I will try to leave off here in describing the plot, because I really don't want to ruin the delight of watching this fable. The upshot is that Bateman is clearly psychotic, and there are a variety of interpretations as to how much of the violence is real versus what takes place in his mind. I prefer to believe that it all takes place in his head, and that Bateman is in reality just another bland, American male, going through his day having one violent fantasy after another. What separates him from the rest of us is not the content but the extremity of his thoughts, and his growing inability to distinguish them from reality. This would make “American Psycho” a scathing commentary on the Western, male mind.

As it happens, director Mary Harron has indicated that she regrets making the plot so vague, and that we were really meant to understand that Bateman is an actual murderer. With this more literal interpretation, the film is still a hilariously dark send-up of '80s, Wall Street culture, but I like my interpretation better. The good thing is that the film works either way. Art, after all, is not what the artist creates, it is what happens when you experience the artist's creation.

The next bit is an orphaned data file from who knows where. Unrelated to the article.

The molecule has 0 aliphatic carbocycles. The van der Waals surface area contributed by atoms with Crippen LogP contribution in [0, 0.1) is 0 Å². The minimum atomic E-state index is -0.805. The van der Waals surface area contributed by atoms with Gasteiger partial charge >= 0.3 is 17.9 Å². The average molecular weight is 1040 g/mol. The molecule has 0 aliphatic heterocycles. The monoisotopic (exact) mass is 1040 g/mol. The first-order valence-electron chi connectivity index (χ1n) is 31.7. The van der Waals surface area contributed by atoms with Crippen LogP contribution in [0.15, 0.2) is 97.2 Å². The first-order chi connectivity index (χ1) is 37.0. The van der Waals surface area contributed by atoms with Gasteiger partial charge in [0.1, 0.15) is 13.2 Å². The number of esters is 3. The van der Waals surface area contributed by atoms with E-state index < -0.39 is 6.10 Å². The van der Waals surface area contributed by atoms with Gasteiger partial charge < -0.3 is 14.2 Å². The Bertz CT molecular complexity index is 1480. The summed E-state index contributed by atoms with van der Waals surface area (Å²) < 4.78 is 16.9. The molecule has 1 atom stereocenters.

In the perfect end to the film, it is made clear that nothing real matters in Bateman's world. Even a confession of murder is considered interesting only as an ironic jest. Nothing matters except an Ivy League pedigree, a good suit, and picking the right restaurant.

4 stars out of 5

Tuesday, June 24, 2014

Arbitrage (2012) **1/2

The definition of arbitrage is:

The simultaneous purchase and sale of an asset in order to profit from a difference in the price. It is a trade that profits by exploiting price differences of identical or similar financial instruments, on different markets or in different forms.”